Solids are divided into two major classes: metals and insulators. A metal – or a conductor – is a solid in which an electric current flows under the application of electric field. By contrast, application of an electric field produces no electric current in an insulator. There is a simple criterion for distinguishing between the two classes on the basis of the band structure. If the valence electrons exactly fill one or more bands, leaving others empty, the crystal will be an insulator. An external electric field will not cause current flow in an insulator. Provided that a filled band is separated by an energy gap from the next higher band, there is no continuous way to change the total momentum of the electrons if every accessible state is filled. Nothing changes when the field is applied.
Fig. 1 Occupied states and band structures giving (a) an insulator, (b) a metal or a semimetal because of band overlap, and (c) a metal because of electron concentration. In (b) the overlap need not occur along the same directions in the Brillouin zone. If the overlap is small, with relatively few states involved, we speak of a semimetal.
On the contrary if the valence band is not completely filled the solid is a metal. In a metal there are empty states available above the Fermi level like in a free electron gas. An application of an external electric field results in the current flow.
It is possible to determine whether a solid is a metal of an insulator by considering the number of valence electrons. A crystal can be an insulator only if the number of valence electrons in a primitive cell of the crystal is an even integer. This is because each band can accommodate only two electrons per primitive cell. For example, diamond has two atoms of valence four, so that there are eight valence electrons per primitive cell. The band gap in diamond is 7eV and this crystal is a good insulator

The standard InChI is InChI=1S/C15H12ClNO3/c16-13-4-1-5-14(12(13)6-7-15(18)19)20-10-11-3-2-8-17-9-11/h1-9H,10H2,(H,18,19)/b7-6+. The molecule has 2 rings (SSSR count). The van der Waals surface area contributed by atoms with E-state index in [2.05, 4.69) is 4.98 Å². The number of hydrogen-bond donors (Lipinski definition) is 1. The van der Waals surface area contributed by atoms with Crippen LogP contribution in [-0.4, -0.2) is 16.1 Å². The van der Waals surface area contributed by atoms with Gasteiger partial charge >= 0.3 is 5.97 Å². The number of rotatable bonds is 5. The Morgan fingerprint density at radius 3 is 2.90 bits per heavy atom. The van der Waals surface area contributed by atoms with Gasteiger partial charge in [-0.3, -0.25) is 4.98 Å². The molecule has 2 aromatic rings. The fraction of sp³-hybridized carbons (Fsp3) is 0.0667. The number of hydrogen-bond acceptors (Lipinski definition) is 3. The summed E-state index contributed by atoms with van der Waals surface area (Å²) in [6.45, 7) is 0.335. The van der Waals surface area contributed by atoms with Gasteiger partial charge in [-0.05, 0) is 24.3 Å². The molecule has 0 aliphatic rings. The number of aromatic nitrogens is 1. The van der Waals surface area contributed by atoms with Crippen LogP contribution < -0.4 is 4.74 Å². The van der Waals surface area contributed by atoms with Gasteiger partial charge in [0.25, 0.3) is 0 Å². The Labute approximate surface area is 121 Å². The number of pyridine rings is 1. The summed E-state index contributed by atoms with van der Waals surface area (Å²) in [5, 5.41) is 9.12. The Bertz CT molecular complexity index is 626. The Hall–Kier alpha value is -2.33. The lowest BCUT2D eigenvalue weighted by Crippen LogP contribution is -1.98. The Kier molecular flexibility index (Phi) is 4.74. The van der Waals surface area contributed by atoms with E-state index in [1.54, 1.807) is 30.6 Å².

However, if a crystal has an even number of valence electrons per primitive cell, it is not necessarily an insulator. It may happen that the bands overlap in energy. If the bands overlap in energy, then instead of one filled band giving an insulator, we can have two partly filled bands giving a metal (Fig.1b). For example, the divalent metals, such as Mg or Zn, have two valence electrons per cell. However, they are metals, although a poor ones – their conductivity is small.
If this overlap is very small, we deal with semimetals. The best known example of a semimetal is bismuth (Bi).
If the number of valence electrons per cell is odd the solid is a metal. For example, the alkali metals and the noble metals have one valence electron per primitive cell, so that they have to be metals.
The alkaline earth metals have two valence electrons per primitive cell; they could be insulators, but the bands overlap in energy to give metals, but not very good metals. Diamond, silicon, and germanium each have two atoms of valence four, so that there are eight valence electrons per primitive cell; the bands do not overlap, and the pure crystals are insulators at absolute zero.
There are substances, which fall in an intermediate position between metals and insulators. If the gap between the valence band and the band immediately above it is small, then electrons are readily excitable thermally from the former to the latter band. Both bands become only partially filled and both contribute to the electric condition. Such a substance is known as a semiconductor. Examples are Si and Ge, in which the gaps are about 1 and 0.7 eV, respectively. Roughly speaking, a substance behaves as a semiconductor at room temperature whenever the gap is less than 2 eV. The conductivity of a typical semiconductor is very small compared to that of a metal, but it is still many orders of magnitude larger than that of an insulator. It is justifiable, therefore, to classify semiconductors as a new class of substance, although they are, strictly speaking, insulators at very low temperatures.